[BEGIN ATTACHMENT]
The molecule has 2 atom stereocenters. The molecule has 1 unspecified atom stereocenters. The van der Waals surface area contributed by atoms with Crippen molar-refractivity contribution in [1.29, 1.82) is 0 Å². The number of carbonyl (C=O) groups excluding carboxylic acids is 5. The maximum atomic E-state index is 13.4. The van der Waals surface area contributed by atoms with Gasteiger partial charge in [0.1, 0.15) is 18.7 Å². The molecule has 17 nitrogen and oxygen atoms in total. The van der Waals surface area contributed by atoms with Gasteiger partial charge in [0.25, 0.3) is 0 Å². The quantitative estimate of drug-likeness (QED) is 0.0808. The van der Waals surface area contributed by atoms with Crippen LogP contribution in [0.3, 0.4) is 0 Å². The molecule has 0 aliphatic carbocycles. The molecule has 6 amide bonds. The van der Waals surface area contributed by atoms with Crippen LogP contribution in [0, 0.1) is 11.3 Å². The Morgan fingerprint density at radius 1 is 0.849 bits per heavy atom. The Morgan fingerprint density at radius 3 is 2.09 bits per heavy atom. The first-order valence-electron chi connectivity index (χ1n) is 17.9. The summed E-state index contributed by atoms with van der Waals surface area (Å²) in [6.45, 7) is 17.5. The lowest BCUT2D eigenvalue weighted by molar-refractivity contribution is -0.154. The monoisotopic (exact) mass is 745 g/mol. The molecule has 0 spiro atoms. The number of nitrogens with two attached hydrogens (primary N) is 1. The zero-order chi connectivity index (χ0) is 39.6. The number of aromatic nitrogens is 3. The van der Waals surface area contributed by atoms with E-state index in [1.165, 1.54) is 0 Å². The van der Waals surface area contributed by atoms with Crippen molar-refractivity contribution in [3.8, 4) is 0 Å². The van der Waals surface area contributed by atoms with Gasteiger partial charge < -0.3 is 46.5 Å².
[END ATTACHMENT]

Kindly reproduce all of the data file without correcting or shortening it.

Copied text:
The molecule has 2 atom stereocenters. The molecule has 1 unspecified atom stereocenters. The van der Waals surface area contributed by atoms with Crippen molar-refractivity contribution in [1.29, 1.82) is 0 Å². The number of carbonyl (C=O) groups excluding carboxylic acids is 5. The maximum atomic E-state index is 13.4. The van der Waals surface area contributed by atoms with Gasteiger partial charge in [0.1, 0.15) is 18.7 Å². The molecule has 17 nitrogen and oxygen atoms in total. The van der Waals surface area contributed by atoms with Gasteiger partial charge in [0.25, 0.3) is 0 Å². The quantitative estimate of drug-likeness (QED) is 0.0808. The van der Waals surface area contributed by atoms with Crippen LogP contribution in [0.3, 0.4) is 0 Å². The molecule has 0 aliphatic carbocycles. The molecule has 6 amide bonds. The van der Waals surface area contributed by atoms with Crippen LogP contribution in [0, 0.1) is 11.3 Å². The Morgan fingerprint density at radius 1 is 0.849 bits per heavy atom. The Morgan fingerprint density at radius 3 is 2.09 bits per heavy atom. The first-order valence-electron chi connectivity index (χ1n) is 17.9. The summed E-state index contributed by atoms with van der Waals surface area (Å²) in [6.45, 7) is 17.5. The lowest BCUT2D eigenvalue weighted by molar-refractivity contribution is -0.154. The monoisotopic (exact) mass is 745 g/mol. The molecule has 0 spiro atoms. The number of nitrogens with two attached hydrogens (primary N) is 1. The zero-order chi connectivity index (χ0) is 39.6. The number of aromatic nitrogens is 3. The van der Waals surface area contributed by atoms with E-state index in [1.165, 1.54) is 0 Å². The van der Waals surface area contributed by atoms with Crippen molar-refractivity contribution in [3.8, 4) is 0 Å². The van der Waals surface area contributed by atoms with Gasteiger partial charge < -0.3 is 46.5 Å².